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Home North Carolina Carteret County City of Morehead City Historical Markers N. C. State Highway Patrol

N. C. State Highway Patrol

Arendell Street, Morehead City, NC, USA
  North Carolina State Historical Marker
    North Carolina State
Historical Marker
    Marker Text:
"Est. 1929 in response to increased traffic & accidents. First training school was held here; graduated 27 officers."
     In 2004 the North Carolina State Highway Patrol observed its 75th anniversary. In order to enforce traffic laws on state roads, the General Assembly created the State Highway Patrol in 1929. Charles D. Farmer, superintendent of equipment for the State Highway Commission, was selected to serve as Captain and Commanding Officer. Nine lieutenants, one for each of the state’s Highway Division Districts, were appointed to assist in the administration of the patrol. Farmer and his lieutenants attended a two-week state police training school in Pennsylvania. In North Carolina, the plan was to hire twenty-seven patrolmen, three for each district. The men were to be between the ages of twenty-one and thirty, fit certain physical models, and be willing to work anywhere in the state. A total of sixty-seven applicants were selected to attend the first highway patrol training school at then-vacant Camp Glenn at Morehead City.

     On May 20, 1929, the sixty-seven candidates reported to Camp Glenn to make repairs and renovations to the grounds and facilities. The courses, taught by the lieutenants, included Motor Laws, Pistol Marksmanship, and Geography of North Carolina. After six weeks, the students with the best records were appointed to the highway patrol. The novice patrolmen were issued uniforms and motorcycles. The nine lieutenants received Ford coupes, and Charles Farmer was given a Buick. In their uniforms and riding their new vehicles, the new State Highway Patrol performed a dress parade with drill maneuvers in front of the Atlantic Hotel. The following day, June 23, 1929, the entire group embarked on a statewide tour in order to engender support for and confidence in the new program. The 1,028-mile tour took the men from Beaufort to Asheville and back to Raleigh, with many stops along the way. It concluded at the State Capitol on June 29, 1929. The following day all thirty-seven members of the force took their oaths of office and reported for duty.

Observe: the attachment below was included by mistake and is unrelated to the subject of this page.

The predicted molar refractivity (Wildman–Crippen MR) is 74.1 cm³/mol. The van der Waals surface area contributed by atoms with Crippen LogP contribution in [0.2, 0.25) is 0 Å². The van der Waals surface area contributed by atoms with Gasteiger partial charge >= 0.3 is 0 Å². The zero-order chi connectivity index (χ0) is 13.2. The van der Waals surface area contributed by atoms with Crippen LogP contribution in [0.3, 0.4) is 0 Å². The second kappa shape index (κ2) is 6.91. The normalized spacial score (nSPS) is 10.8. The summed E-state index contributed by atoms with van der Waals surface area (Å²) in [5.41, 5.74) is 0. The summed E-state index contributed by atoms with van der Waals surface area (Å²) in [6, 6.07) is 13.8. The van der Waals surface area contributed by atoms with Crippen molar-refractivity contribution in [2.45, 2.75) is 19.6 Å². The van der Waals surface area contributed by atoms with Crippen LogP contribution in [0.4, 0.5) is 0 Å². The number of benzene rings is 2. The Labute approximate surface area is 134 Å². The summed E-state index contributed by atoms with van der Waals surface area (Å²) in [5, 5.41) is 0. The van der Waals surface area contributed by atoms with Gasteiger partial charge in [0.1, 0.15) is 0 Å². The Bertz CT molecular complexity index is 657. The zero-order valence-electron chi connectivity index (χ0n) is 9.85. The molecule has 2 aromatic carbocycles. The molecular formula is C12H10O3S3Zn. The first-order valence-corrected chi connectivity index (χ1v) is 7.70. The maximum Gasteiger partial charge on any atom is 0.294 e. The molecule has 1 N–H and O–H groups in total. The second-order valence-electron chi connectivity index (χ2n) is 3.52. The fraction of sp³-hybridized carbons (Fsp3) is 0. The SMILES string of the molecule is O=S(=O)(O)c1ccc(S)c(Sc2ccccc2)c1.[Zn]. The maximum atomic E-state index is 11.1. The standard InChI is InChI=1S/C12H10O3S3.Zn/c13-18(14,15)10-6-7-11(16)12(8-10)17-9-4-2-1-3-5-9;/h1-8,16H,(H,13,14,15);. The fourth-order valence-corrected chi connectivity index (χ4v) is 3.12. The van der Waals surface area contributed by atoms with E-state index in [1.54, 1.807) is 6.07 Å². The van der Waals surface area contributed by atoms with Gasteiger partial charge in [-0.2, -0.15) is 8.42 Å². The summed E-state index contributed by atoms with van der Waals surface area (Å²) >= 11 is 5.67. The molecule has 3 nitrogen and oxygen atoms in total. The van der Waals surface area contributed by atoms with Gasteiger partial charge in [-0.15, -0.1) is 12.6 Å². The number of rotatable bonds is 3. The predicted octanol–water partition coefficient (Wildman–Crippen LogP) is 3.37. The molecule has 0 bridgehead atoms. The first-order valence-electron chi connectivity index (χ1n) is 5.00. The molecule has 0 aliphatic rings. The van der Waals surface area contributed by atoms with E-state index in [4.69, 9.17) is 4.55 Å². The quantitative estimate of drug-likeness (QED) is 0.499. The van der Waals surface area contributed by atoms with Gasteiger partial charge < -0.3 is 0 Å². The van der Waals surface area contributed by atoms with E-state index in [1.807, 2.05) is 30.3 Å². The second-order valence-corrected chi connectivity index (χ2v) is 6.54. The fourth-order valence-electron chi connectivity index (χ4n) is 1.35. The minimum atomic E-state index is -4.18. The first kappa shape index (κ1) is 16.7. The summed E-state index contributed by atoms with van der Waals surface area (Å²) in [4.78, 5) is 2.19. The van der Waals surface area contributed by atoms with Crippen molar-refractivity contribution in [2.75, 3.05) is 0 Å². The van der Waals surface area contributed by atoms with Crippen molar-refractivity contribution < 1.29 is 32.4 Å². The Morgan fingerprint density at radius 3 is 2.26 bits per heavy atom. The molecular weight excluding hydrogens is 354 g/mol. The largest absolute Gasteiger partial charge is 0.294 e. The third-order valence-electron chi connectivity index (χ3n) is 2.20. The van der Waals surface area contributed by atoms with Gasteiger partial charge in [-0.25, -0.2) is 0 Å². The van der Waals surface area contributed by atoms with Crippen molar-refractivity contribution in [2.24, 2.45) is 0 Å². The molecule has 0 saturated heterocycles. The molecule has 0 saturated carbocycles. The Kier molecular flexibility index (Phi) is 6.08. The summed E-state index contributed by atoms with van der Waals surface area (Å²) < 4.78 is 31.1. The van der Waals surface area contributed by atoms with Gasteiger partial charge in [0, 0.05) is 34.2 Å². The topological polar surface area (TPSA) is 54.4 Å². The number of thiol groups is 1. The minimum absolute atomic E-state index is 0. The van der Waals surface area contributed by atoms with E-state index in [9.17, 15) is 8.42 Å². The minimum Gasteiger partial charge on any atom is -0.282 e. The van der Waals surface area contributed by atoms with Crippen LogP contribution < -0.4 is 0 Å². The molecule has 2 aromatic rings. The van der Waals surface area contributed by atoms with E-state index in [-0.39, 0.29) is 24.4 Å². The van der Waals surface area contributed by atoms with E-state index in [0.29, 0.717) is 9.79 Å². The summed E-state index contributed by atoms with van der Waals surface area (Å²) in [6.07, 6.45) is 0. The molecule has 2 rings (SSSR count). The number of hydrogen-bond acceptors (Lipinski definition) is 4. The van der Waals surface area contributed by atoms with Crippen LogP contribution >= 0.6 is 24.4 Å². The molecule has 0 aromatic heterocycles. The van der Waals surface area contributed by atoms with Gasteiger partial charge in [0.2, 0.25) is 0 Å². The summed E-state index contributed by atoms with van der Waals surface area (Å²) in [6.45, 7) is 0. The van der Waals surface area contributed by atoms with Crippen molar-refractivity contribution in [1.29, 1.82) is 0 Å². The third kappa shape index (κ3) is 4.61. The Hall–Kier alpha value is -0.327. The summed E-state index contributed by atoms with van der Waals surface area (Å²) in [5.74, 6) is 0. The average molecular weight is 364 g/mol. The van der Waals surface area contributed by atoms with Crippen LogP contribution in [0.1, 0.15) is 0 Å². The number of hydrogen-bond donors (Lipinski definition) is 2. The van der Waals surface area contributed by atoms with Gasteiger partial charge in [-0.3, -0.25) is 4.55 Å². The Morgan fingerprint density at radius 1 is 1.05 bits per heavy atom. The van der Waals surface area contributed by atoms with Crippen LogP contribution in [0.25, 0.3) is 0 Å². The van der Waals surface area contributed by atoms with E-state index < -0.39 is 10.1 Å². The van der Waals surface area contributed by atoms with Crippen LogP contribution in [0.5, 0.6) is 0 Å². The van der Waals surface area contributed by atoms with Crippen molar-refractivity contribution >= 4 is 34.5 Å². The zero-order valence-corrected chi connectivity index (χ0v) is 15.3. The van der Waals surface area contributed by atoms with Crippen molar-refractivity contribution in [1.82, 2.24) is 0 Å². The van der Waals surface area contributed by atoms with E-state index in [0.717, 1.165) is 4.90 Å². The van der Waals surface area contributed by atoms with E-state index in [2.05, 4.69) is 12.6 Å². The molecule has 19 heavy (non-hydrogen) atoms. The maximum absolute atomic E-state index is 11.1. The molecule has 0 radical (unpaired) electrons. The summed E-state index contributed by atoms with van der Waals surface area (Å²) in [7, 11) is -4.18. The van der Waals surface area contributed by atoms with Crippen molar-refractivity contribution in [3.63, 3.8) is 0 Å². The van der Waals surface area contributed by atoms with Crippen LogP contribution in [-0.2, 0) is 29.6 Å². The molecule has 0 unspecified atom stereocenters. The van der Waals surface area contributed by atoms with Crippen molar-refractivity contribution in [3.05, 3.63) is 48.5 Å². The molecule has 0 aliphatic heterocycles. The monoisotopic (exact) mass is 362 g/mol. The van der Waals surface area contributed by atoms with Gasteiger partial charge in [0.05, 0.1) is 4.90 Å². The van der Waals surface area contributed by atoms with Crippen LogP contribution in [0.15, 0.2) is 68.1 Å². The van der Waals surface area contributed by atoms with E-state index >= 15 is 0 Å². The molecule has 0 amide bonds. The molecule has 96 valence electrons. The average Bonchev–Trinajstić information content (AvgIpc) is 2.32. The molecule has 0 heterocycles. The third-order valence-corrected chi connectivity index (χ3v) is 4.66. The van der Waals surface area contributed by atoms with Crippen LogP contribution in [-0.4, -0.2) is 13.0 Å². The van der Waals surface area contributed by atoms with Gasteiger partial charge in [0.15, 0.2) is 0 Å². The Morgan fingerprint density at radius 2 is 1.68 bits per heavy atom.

Camp Glenn was also the site of the second Highway Patrol school, held in 1931. After that, the schools were held in various locations around the state, including Greenville, Raleigh, Henderson, and Fayetteville. The State Highway Patrol transferred its basic training schools to the University of North Carolina’s Institute of Government in 1946, but reclaimed the responsibility in 1968.

Albert Coates, History of the North Carolina State Highway Patrol As I Have Known It(1983)
UNC Highway Safety Research Center, North Carolina State Highway Patrol Today and Yesterday (1970)
Jack Dudley, Morehead City: A Walk Through Time (2003)